[​IMG]
    The Peace Shield system allows the Royal Saudi Air Force to manage its airborne and ground-based resources. It includes a Central Command Operations Center, regional centers, long-range radars, and a number of remote facilities. Raytheon, as the system developer, continues to sustain the system under a direct contract to the Royal Saudi Air Force.
     
  2. BLACKEAGLE

    BLACKEAGLE ELITE MEMBER

    Messages:
    10,910
    Joined:
    May 9, 2007
    Ratings:
    +4 / 21,398 / -3
    Country:
    Jordan
    Location:
    Jordan
    [​IMG]
    Saudi Arabia buys arms directly from American corporations, bypassing Pentagon middlemen. Such purchases include the $300 million upgrade and support system for the Peace Shield radar system that the country bought directly from Raytheon in 1998. The 2002 Peace Shield Radar Upgrade [cancelled in August 2003] was market survey being conducted by the Air Force to determine potential sources capable of fulfulling a Foreign Military Sales (FMS) requirement for the upgrade of the Royal Saudi Air Force (RSAF) long range radars (AN/FPS-117) located through out the Kingdom of Saudi Arabia (KSA).
    [​IMG]
    All seventeen (17) radars wwere modernized to provide better performance, and obsolete equipment will be replaced as part of the upgrade program. The FPS-117(V)3 L-band air surveillance radar is designed to provide real-time 3D data on all targets within the surveillance volume. The primary radar uses an antenna array with electronically scanning elevation beam and mechanical rotation in azimuth. As an option, the Secondary Surveillance Radar (SSR) equipment will be replaced with modern Monopulse SSR (MSSR) equipment. The new equipment will retain Mode-4 capability and will allow Mode-S upgrade at a later date.
    [​IMG]
    A Systems Requirements Document (SRD) would be provided to the contractors as part of the Final Request for Proposal (RFP) that is intended to provide the performance requirements of the radar. The contractor will provide all necessary engineering services to fabricate, install and deliver to the RSAF upgraded radars that satisfy the SRD requirements and to train RSAF personnel in operation and maintenance of the equipment.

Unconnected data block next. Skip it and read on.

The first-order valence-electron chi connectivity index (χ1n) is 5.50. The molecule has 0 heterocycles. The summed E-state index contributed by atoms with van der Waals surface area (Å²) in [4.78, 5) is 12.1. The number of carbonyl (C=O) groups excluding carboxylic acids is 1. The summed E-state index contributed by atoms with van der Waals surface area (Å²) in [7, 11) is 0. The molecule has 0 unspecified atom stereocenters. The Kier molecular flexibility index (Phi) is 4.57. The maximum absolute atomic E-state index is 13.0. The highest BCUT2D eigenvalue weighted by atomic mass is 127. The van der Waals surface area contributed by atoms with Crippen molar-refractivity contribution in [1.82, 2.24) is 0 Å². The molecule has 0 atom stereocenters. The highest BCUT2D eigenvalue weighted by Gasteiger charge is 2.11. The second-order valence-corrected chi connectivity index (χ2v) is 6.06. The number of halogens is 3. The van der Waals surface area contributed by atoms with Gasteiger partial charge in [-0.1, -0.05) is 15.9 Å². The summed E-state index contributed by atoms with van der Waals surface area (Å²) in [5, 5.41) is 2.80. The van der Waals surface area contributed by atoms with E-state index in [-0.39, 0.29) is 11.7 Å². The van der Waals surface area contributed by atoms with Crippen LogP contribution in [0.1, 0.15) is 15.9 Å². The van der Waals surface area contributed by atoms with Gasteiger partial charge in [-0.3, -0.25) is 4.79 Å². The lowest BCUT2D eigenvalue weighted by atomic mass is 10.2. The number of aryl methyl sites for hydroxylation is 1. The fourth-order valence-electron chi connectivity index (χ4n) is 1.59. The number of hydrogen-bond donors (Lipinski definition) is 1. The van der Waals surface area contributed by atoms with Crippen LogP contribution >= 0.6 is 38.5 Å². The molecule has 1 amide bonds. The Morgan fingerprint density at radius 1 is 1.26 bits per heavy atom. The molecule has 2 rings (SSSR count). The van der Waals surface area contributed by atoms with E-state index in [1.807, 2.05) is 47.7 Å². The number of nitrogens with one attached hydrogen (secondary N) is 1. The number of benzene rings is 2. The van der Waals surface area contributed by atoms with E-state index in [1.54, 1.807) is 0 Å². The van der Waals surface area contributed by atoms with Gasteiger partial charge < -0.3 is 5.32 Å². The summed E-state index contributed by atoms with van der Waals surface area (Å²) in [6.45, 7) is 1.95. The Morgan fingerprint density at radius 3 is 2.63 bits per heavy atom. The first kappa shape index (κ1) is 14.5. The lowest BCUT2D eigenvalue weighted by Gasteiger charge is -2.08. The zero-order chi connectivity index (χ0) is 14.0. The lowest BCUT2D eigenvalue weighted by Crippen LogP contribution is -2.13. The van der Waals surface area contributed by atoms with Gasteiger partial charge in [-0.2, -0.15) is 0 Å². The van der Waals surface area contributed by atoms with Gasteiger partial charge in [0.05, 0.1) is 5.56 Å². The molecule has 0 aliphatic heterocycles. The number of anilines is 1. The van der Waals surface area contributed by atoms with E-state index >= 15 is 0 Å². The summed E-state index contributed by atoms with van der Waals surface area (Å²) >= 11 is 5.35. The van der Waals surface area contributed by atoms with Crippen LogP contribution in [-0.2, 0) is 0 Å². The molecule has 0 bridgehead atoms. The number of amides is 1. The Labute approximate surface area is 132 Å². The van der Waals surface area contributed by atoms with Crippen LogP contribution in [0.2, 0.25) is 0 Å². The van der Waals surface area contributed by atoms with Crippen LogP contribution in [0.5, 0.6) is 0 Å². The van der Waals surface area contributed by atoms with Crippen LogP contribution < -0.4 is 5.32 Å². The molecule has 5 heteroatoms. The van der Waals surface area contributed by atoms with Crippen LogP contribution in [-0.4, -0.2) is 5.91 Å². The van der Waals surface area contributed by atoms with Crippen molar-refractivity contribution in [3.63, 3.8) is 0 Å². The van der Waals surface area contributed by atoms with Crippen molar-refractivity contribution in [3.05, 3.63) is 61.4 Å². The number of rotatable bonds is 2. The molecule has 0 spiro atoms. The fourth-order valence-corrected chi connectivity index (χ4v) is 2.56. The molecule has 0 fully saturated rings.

[​IMG]
    The contractor will provide all necessary tools, spare parts, test equipment and materials to allow RSAF to run full operation and maintenance of all seventeen radars including radar characteristics monitoring. The contractor will maximize the use of state-of-the-art, Non-Developmental Items (NDI) hardware for the prime mission equipment, while providing highly reliable and easily maintainable radar that meets all applicable SRD requirements. The radar equipment will be fully integrated into the existing Peace Shield System, and the radar performance will be verified in accordance with the test methods specified in the SRD.

    [​IMG]
    In 2003 Peace Shield work began on developing an upgraded High-Speed Network for the Royal Saudi Air Force (RSAF) at locations throughout the Kingdom of Saudi Arabia (KSA). The High-Speed Network (HSN) will provide a modern communications backbone for the Royal Saudi Air Force's (RSAF's) Command, Control, Communications, Computer and Intelligence (C4I) System. The complete RSAF C4I High Speed Network includes seven major nodes, the use of SATCOM at the 7 HSN Nodes, and IADs at 17 radar sites. The major nodes of the networks will be located at the RSAF Main Operations Bases (MOBs), Jeddah and Riyadh. It will ugrade HUB terminal for E1 connectivity to the HSN Nodes at Riyadh, Khamis Mushayt, Taif, Tabuk, and Dhahran. In addition to C4I Systems, the network will interconnect other communications facilities on each airbase, RSAF Headquarters (HQ), and air traffic/early warning radar data from radar sites located throughout the Kingdom.
    [​IMG]
    This includes work at three Eastern Sector sites, five Northern Sector sites, and three Western Sector sites. The network is to provide a secure high-speed broadband Wide-Area Network (WAN) to support the increasing data networking requirements of the RSAF C4I System. Increased demand on bandwidth to support current operations and projected new multimedia applications are beyond the capabilities of the current network and necessitate its upgrade. The network will maintain compatibility with the existing RSAF C4I communications architecture. It will utilize existing airbase-to-airbase fiber optic connections, existing Satellite Communications (SATCOM) and leased Saudi Telecom Corporation (STC) links for connections beyond the reach of the current fiber facilities.
    [​IMG]